(c) 1991 Capitol Records
- Call It Rock N Roll
- Original Queen of Sheba
- Cold Hearted Lovin'
- Can't Shake It
- Lovin' Kind
- Congo Square
- South Bay Cities
- Desert Moon
2005 Reissue Bonus Tracks (Japanese Edition)
11. Train To Nowhere
12. Weak Brain and Narrow Mind
13. Down At The Doctor
14. The Hunter
Jack Russell--Lead Vocals, Backing Vocals
Mark Kendall--Lead & Rhythm Guitars, Backing Vocals
Audie Desbrow--Drums, Percussion
Michael Lardie--Rhythm Guitars, Piano, Synth, Hammond, Backing Vocals
Alan Niven--Backing Vocals, Production
Michael Thompson--Slide Guitar on "Cold Hearted Lovin'"
Everybody has that go-to album that they can pop in at any time and it instantly changes their mood for the better. It may not be the most popular album a band has ever released, it may not even be by your favorite band, but that one album is a game changer for you. For me, it just so happens that it IS an album by my all-time favorite band, Great White, but the first part of my statement rings true, as Hooked is definitely not the most popular album in the band's rather extensive catalog. In fact, I would dare say it is one of their most underappreciated albums, despite it's musical greatness.
Now, I know that it's hard to say an album is underrated or underappreciated when it manages to chart Top 20 and sell over 500,000 copies, but hear me out on this. Yes, it sold and charted well, but I have always argued that it did so on the basis that it followed up the MASSIVELY popular ...Twice Shy album and the band's biggest hit song, "Once Bitten, Twice Shy". Had it not been for that album, and that song, in particular, there is a very good chance that Great White would have been little more than one of the dozens and dozens of hair bands of the 80s vying for attention in an over-saturated and often-under-talented market. If that were the case, I dare say that Hooked would have been little more than a blip on the scene's radar despite the fact that I consider the album to be one of the highlights of the band's career.
Personally, I own numerous different versions of this record. Starting at the top right and going clockwise, there is the the "censored" pressing, the nude cassette version, an import censored pressing, the censored exterior/nude interior pressing, the Japanese double-disc reissue with the nude cover and the Live In New York album as a bonus disc, and the very cool Hooked promo kit that comes with a fisherman's net bag, held together by an imitation shark's tooth, surrounding an entirely different alternate cover on the outside and a CD and cassette on the inside. The center disc is a censored exterior/nude interior version, autographed by the Jack, Mark, Audie, Michael, and then-new bassist, Teddy Cook. I also own two vinyl versions, as well as all of the CD-singles from the album, both foreign and domestic, which included "Desert Moon", "Lovin' Kind", "Call It Rock N Roll", and "Congo Square". (Did I mention I love this record?)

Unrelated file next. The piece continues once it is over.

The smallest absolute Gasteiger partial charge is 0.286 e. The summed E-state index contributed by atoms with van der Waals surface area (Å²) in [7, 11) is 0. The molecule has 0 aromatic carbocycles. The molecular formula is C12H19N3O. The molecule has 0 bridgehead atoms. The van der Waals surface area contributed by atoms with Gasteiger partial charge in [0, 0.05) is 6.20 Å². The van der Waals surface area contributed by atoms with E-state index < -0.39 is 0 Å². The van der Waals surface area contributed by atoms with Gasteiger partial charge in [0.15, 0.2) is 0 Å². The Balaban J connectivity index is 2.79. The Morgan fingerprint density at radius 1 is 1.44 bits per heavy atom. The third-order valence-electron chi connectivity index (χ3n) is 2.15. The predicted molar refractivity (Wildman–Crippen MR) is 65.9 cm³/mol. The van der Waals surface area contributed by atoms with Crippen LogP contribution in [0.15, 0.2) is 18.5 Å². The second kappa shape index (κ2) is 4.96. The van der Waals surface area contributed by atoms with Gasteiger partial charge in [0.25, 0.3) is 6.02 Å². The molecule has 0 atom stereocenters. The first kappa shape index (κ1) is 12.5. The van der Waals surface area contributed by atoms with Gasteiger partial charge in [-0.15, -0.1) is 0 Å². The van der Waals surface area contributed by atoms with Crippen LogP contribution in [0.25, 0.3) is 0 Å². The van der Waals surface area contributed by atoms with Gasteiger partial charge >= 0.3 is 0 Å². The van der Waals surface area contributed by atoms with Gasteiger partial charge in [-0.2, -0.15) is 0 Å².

Sure, some are going to say it's the collector in me, combined with the fact that I love this band, that gives the record such high praise, but I truly do feel that this album was where the band fully developed the "Great White sound", and where they really seemed to hit their stride musically and creatively. This was the last full-length album to feature Montana on bass, as he would depart after this record, but the "Core Four" of Russell, Kendall, Desbrow, and Lardie would continue on for several more releases, honing the sound that was really first developed on Hooked. This style and sound included a lot more blues influence to their hard rock material, with far less of the "Hollywood hair" flair than had been previously employed. The ballads, which Great White, and Russell in particular, is possibly most famous for, also incorporated a lot more soul and substance in their approach, going more for emotional content than "lighter in the air" power balladry. Both ballad entries here, "Lovin' Kind" and "Afterglow" showcase this more 70s-inspired, soulful approach.